How to maintain your homeostasis

How to maintain your homeostasis

How to maintain your homeostasis? When our bodies become deficient in certain nutrients and vitamins, eventually the balance within our body also know as our ‘homeostasis’ will be thrown out. When this happens, our immune system and nervous system are not functioning properly, which leads inflammation, disease and ultimately bad health.

Rebalancing your homeostasis before disease is allowed to flourish within your body, means you have to spot the signs of disease developing at an early stage and work on your diet and what nutrition and vitamins your body is being starved of.

Your endocannabinoid system protects your homeostasis with a normal level of cannabinoids within our ECS, these are found in many different food sources. If you do not have a varied diet, your cannabinoid levels can drop leading to a breakdown of your homeostasis and ultimately inflammation within the body that will eventually lead to disease. If you are starting to have symptoms of inflammation and get on top of it early, with a change of diet to add the nutrition needed to stave off illness and also topping up your depleted endocannabinoid system; the cannabis plant is rich in cannabinoids, 108 to be exact.

The full spectrum of cannabinoids is preferable to get your endocannabinoid system working to optimum levels and it is possible to get this into your body through the use of full spectrum CBD. Taking the right amount of full spectrum CBD will allow your ECS to work alongside your immune system to rebalance your homeostasis. Just taking CBD alone will not fix your underlying nutritional deficit, you also need to assess your diet and work out which nutrients and vitamins your body is deficient in. Once you have the balance right and continue to take full spectrum CBD, your health should return.

Maintaining homeostasis

Biological systems like your body are constantly being pushed out of their equilibrium points. For example, when you exercise, your muscles increase heat production, which increases your body temperature. Similarly, if you drink a glass of fruit juice, your blood glucose level will increase. Homeostasis depends on your body’s ability to recognize and counter these changes.
Maintaining homeostasis often involves negative feedback loops. These loops work in opposition to the stimulus or stimulus that activates them. For example, if your body temperature is too high, the negative feedback loop will bring it back to the setpoint or target value, which is 37.0C


How does it work? First, a high temperature is detected by sensors—mainly nerve cells that line the ends of your skin and brain—and relayed to your brain’s temperature control center. The control center processes the information and activates effectors – such as sweat glands – whose job it is to counteract the stimulus by lowering body temperature.

How to main your homeostasis


Homeostatic responses in temperature regulation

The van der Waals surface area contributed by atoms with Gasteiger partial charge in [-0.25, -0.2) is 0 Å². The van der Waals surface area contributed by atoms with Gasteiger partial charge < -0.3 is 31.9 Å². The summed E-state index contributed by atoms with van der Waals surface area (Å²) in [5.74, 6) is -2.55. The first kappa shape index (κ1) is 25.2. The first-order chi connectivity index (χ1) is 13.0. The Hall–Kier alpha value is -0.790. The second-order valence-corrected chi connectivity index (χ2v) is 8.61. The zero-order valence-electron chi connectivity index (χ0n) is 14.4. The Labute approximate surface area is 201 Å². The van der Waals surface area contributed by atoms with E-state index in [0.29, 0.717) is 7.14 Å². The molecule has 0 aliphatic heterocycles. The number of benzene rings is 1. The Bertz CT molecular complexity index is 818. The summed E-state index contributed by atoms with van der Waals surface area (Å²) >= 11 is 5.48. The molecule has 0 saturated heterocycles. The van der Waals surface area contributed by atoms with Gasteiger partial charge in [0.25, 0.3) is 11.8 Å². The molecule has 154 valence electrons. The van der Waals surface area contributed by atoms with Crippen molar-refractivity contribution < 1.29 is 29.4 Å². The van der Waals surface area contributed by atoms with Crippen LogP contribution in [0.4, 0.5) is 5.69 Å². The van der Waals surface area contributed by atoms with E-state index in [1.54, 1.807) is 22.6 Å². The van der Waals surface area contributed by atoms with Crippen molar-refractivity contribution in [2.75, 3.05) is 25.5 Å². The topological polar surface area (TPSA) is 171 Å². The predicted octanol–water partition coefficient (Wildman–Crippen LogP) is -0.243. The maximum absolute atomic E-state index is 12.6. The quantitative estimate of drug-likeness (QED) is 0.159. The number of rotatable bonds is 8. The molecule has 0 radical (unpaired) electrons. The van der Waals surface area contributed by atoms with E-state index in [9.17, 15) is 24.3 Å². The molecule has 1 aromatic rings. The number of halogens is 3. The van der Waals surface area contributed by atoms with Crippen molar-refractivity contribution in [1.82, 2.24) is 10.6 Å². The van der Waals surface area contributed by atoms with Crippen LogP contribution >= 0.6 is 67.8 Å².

When you’re too hot or too cold, sensors in your periphery and brain tell your brain’s temperature-regulating center—an area called the hypothalamus—that your temperature is deviating from a set point. For example, when you exercise a lot, your body temperature can rise to a set point and you have to activate mechanisms to keep you cool. Blood flow to your skin will increase to speed up the loss of heat to your surroundings, and you may also begin to sweat, so the sweat evaporates from your skin to cool you down. Heavy breathing also increases heat loss. Figure showing temperature regulation in response to signals from the nervous system. When body temperature drops, blood vessels constrict, sweat glands do not produce sweat, and vibrations generate heat that warms the body. This ensures that heat is maintained back to normal body temperature. If the body temperature is too high, blood vessels dilate, sweat glands release fluid, and heat is lost from the body. Once the heat from the surrounding environment dissipates, the body temperature returns to normal. Figure showing temperature regulation in response to signals from the nervous system. When body temperature drops, blood vessels constrict, sweat glands do not produce sweat, and vibrations generate heat that warms the body. This ensures that heat is maintained back to normal body temperature. If the body temperature is too high, blood vessels dilate, sweat glands release fluid, and heat is lost from the body. Once the heat from the surrounding environment dissipates, the body temperature returns to normal. Image Credit: Homeostasis: Image 4 by OpenStax College, Biology, CC BY 4.0 On the other hand, if you are sitting in a cold room and are not warmly dressed, the temperature center of the brain must trigger reactions to help you warm up. Blood flow to the skin decreases and you may start to shiver so your muscles can generate more heat. You can also get goosebumps – so your body hair stands up and a layer of air gets close to your skin – and increase the release of hormones that work to increase heat production. CBD Homeostasis

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